Ganita Kaumudi

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Ganita Kaumudi is a treatise on mathematics written by Indian mathematician Narayana Pandit in 1356. It was an arithmetical treatise alongside the other algebraic treatise called "Bijganita Vatamsa" by Narayana Pandit. It was written as a commentary on the Lilāvati by Bhāskara II.


Ganita Kaumudi contains many results from combinatorics and continued fractions. In the text Narayana Pandit used the knowledge of simple recurring continued fraction in the solutions of indeterminate equations of the type nx^2+k^2=y^2. Narayana Pandit noted the equivalence of the figurate numbers and the formulae for the number of combinations of different things taken so many at a time.[1]

The book contains a rule to determine the number of permutations of n objects and a classical algorithm for finding the next permutation in lexicographic ordering though computational methods have advanced well beyond that ancient algorithm. Donald Knuth describes many algorithms dedicated to efficient permutation generation and discuss their history in his book The Art of Computer Programming.[2]

Rules for writing a fraction as a sum of unit fractions[edit]

Unit fractions were known in Indian mathematics in the Vedic period:[3] the Śulba Sūtras give an approximation of √2 equivalent to 1 + \tfrac13 + \tfrac1{3\cdot4} - \tfrac1{3\cdot4\cdot34}. Systematic rules for expressing a fraction as the sum of unit fractions had previously been given in the Gaṇita-sāra-saṅgraha of Mahāvīra (c. 850).[3] Nārāyaṇa's Gaṇita-kaumudi gave a few more rules: the section bhāgajāti in the twelfth chapter named aṃśāvatāra-vyavahāra contains eight rules.[3] The first few are:[3]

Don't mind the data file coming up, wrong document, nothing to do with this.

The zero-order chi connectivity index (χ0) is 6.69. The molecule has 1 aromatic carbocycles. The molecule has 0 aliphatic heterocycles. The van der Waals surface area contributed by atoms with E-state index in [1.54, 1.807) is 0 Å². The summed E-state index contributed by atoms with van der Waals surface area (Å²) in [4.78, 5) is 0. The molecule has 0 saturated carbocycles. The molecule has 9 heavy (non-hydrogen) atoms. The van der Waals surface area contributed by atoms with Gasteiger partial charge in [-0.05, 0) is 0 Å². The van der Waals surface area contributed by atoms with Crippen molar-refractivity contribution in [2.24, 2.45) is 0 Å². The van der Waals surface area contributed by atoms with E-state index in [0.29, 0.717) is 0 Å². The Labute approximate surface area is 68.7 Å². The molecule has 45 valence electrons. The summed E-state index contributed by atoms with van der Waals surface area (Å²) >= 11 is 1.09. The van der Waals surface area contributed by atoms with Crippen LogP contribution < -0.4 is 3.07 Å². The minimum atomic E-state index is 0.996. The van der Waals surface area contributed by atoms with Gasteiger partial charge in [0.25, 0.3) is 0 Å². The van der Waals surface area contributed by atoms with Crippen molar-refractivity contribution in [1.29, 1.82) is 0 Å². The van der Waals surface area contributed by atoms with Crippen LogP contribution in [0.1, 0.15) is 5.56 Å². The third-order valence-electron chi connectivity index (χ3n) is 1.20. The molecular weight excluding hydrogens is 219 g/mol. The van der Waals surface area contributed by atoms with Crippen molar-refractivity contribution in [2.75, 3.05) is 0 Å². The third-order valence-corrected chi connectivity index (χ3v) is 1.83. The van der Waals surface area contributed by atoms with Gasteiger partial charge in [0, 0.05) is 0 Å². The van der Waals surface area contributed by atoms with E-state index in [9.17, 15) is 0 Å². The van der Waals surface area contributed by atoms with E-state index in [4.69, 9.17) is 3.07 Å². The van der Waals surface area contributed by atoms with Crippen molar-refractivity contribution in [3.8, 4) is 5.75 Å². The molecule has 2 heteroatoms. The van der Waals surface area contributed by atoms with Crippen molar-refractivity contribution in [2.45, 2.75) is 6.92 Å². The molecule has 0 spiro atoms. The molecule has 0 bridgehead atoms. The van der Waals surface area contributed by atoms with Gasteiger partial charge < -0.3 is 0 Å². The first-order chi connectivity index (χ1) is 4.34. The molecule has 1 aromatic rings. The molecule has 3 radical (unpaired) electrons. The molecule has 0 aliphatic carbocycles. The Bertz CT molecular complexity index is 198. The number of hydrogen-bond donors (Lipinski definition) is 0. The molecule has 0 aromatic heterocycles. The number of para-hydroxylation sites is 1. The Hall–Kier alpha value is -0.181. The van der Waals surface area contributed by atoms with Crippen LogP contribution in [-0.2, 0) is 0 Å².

• Rule 1. To express 1 as a sum of n unit fractions:[3]
1 = \frac1{1\cdot 2} + \frac1{2 \cdot 3} + \frac1{3 \cdot 4} + \dots + \frac1{(n-1)\cdot n} + \frac1n
  • Rule 2. To express 1 as a sum of n unit fractions:[3]
 1 = \frac12 + \frac13 + \frac1{3^2} + \dots + \frac1{3^{n-2}} + \frac1{2 \cdot 3^{n-2}}
Pick an arbitrary number i such that (q+i)/p is an integer r, write
 \frac{p}{q} = \frac1r + \frac{i}{qr}
and find successive denominators in the same way by operating on the new fraction. If i is always chosen to be the smallest such integer, this is equivalent to the greedy algorithm for Egyptian fractions, but the Gaṇita-Kaumudī's rule does not give a unique procedure, and instead states evam iṣṭavaśād bahudhā" ("Thus there are many ways, according to one's choices.")[3]
  • Rule 4. Given n arbitrary numbers k_1, k_2, \dots, k_n,[3]
1 = \frac{(k_2 - k_1)k_1}{k_2 \cdot k_1} + \frac{(k_3 - k_2)k_1}{k_3 \cdot k_2} + \dots + \frac{(k_n - k_{n-1})k_1}{k_n \cdot k_{n-1}} + \frac{1 \cdot k_1}{k_n}
  • Rule 5. To express 1 as the sum of fractions with given numerators a_1, a_2, \dots, a_n:[3]
Calculate i_1, i_2, \dots, i_n as i_1 = a_1 + 1, i_2 = a_2 + i_1, i_3 = a_3 + i_2, and so on, and write
 1 = \frac{a_1}{1\cdot i_1} + \frac{a_2}{i_1 \cdot i_2} + \frac{a_3}{i_2 \cdot i_3} + \dots + \frac{a_n}{i_{n-1} \cdot i_n} + \frac{1}{i_n}



  1. ^ Edwards, A. W. F. Pascal's Arithmetical Triangle: The Story of a Mathematical Idea. JHU Press. p. 16. 
  2. ^ Knuth, Donald (2006). The Art of Computer Programming. Addison-Wesley. p. 74. 
  3. ^ a b c d e f g h i j Kusuba 2004, p. 497

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